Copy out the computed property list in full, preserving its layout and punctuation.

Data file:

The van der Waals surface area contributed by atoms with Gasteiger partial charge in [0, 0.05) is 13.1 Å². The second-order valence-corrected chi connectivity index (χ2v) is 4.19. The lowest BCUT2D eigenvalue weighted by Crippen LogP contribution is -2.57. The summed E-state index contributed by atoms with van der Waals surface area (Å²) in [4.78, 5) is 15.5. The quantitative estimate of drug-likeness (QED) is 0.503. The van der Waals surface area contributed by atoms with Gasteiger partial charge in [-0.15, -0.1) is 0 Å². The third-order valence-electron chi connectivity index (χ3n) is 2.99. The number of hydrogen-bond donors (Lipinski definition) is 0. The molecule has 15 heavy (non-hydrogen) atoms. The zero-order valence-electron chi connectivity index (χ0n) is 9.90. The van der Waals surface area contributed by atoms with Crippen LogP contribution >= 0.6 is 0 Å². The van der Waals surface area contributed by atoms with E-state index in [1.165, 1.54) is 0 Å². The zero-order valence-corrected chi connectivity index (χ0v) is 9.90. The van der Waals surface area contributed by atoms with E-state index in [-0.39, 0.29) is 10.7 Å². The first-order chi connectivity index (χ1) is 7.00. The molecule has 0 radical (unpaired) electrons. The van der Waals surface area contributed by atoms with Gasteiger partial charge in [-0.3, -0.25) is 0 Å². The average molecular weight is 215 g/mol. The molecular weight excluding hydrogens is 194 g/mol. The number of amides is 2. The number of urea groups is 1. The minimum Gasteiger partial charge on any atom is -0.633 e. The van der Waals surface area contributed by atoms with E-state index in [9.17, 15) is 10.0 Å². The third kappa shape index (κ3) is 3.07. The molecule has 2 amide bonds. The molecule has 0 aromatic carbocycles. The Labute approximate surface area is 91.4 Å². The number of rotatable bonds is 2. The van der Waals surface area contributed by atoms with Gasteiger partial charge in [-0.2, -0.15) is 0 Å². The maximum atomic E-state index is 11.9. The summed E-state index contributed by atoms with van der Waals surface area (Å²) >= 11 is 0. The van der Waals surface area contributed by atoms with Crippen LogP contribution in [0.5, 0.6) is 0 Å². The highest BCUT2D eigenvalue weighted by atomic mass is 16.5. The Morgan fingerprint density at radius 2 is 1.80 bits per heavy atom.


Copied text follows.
The van der Waals surface area contributed by atoms with Gasteiger partial charge in [0, 0.05) is 13.1 Å². The second-order valence-corrected chi connectivity index (χ2v) is 4.19. The lowest BCUT2D eigenvalue weighted by Crippen LogP contribution is -2.57. The summed E-state index contributed by atoms with van der Waals surface area (Å²) in [4.78, 5) is 15.5. The quantitative estimate of drug-likeness (QED) is 0.503. The van der Waals surface area contributed by atoms with Gasteiger partial charge in [-0.15, -0.1) is 0 Å². The third-order valence-electron chi connectivity index (χ3n) is 2.99. The number of hydrogen-bond donors (Lipinski definition) is 0. The molecule has 15 heavy (non-hydrogen) atoms. The zero-order valence-electron chi connectivity index (χ0n) is 9.90. The van der Waals surface area contributed by atoms with Crippen LogP contribution >= 0.6 is 0 Å². The van der Waals surface area contributed by atoms with E-state index in [1.165, 1.54) is 0 Å². The zero-order valence-corrected chi connectivity index (χ0v) is 9.90. The van der Waals surface area contributed by atoms with E-state index in [-0.39, 0.29) is 10.7 Å². The first-order chi connectivity index (χ1) is 7.00. The molecule has 0 radical (unpaired) electrons. The van der Waals surface area contributed by atoms with Gasteiger partial charge in [-0.3, -0.25) is 0 Å². The average molecular weight is 215 g/mol. The molecular weight excluding hydrogens is 194 g/mol. The number of amides is 2. The number of urea groups is 1. The minimum Gasteiger partial charge on any atom is -0.633 e. The van der Waals surface area contributed by atoms with E-state index in [9.17, 15) is 10.0 Å². The third kappa shape index (κ3) is 3.07. The molecule has 2 amide bonds. The molecule has 0 aromatic carbocycles. The Labute approximate surface area is 91.4 Å². The number of rotatable bonds is 2. The van der Waals surface area contributed by atoms with Gasteiger partial charge in [-0.2, -0.15) is 0 Å². The maximum atomic E-state index is 11.9. The summed E-state index contributed by atoms with van der Waals surface area (Å²) >= 11 is 0. The van der Waals surface area contributed by atoms with Crippen LogP contribution in [0.5, 0.6) is 0 Å². The highest BCUT2D eigenvalue weighted by atomic mass is 16.5. The Morgan fingerprint density at radius 2 is 1.80 bits per heavy atom.